- Top of page
The main goal of most projects in ecosystem restoration is to shorten the successional pathways towards plant communities that are functionally similar, if not structurally similar, to the pre-disturbance state (Lockwood & Pimm 1999). One approach taken to achieve this goal is similar to that proposed for determining assembly rules of plant communities (Keddy 1992, 1999). Managers must first define the species pool available for recolonization, secondly determine the main abiotic and biotic filters operating during the recolonization process, thirdly determine how species respond to these filters, and finally manipulate these filters in an efficient manner until the community is restored. The initial information required is the composition of the post-disturbance species pool available for recolonization. This species pool consists of adult plants and propagules that persist through the disturbance and propagules that immigrate from surrounding sites (Noble & Slatyer 1980). Following a severe disturbance, the species pool is entirely dependent on the immigration of propagules and recolonization, in the absence of introductions, is propagule-limited (del Moral & Wood 1993; Ash, Gemmell & Bradshaw 1994).
Milled peatlands are examples of severely disturbed environments that rely entirely on immigration or active introductions for recolonization. Ombrotrophic peatlands in eastern Canada are exploited for their peat over several decades using the method of milling and vacuum collection (Crum 1988). Once abandoned, milled surfaces are flat and large (up to 5 km2) with a dense network of ditches. Fibric to sapric, Sphagnum peat substrates usually remain (> 1 m thick) that are acid (pH 3–5) and nutrient-poor (Wind-Mulder, Rochefort & Vitt 1996). There is no residual plant cover nor a seed bank (Salonen 1987). Subsequent recolonization is slow and many typical ombrotrophic peatland species are absent, notably Sphagnum species (Curran & MacNaeidhe 1986; Salonen 1990; Salonen & Setälä 1992; Salonen, Penttinen & Särkkä 1992; Desrochers, Rochefort & Savard 1998). The poor recolonization has been attributed to the paucity of immigrant propagules and harsh edaphic conditions for plant establishment (Salonen & Setälä 1992) but the relative importance of each is poorly understood.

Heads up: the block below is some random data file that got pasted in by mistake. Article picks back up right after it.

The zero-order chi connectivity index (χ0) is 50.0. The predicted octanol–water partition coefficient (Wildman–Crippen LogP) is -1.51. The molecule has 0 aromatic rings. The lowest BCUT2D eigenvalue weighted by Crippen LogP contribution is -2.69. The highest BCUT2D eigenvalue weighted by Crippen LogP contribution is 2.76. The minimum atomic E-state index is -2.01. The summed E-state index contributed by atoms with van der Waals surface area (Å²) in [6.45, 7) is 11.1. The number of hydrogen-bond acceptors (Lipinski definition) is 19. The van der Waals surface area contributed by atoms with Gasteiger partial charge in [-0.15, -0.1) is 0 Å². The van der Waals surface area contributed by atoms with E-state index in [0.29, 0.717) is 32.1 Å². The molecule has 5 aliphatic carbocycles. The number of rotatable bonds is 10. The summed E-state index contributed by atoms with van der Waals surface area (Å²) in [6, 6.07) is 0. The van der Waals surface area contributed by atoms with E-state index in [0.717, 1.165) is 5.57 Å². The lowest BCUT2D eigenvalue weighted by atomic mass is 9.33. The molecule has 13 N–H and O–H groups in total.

The immigration of plants into disturbed ecosystems can be determined in a straightforward manner by trapping the diaspore rain. However, such determinations are labour-intensive and forcibly site-specific (Salonen 1987; Poschlod 1995). Furthermore, traps in milled peatlands are often filled by wind-blown peat (D.R. Campbell, personal observation). Immigration may also be quantified using physical models such as those developed for determining wind dispersal of tree seeds from forest edges to clearings (Greene & Johnson 1996) or from isolated stands (Nathan, Safriel & Noy-Meir 2001). But, if the vegetation structure surrounding the disturbance is variable, as is the case for milled peatlands, the consequent wind environments will be as well, making predictions difficult (Nathan, Safriel & Noy-Meir 2001). A more general approach has been proposed to define local and regional species pools of target communities, which in effect defines immigration potential (Zobel, van der Maarel & Dupré 1998). A series of key autecological factors for immigration are considered for each species; a factor with a low value reduces the overall probability of a species of belonging to a species pool of a particular target community. The approach cannot provide quantitative information on dispersal distances, but it allows for a general determination of probable immigrants to a community from a large suite of potential species.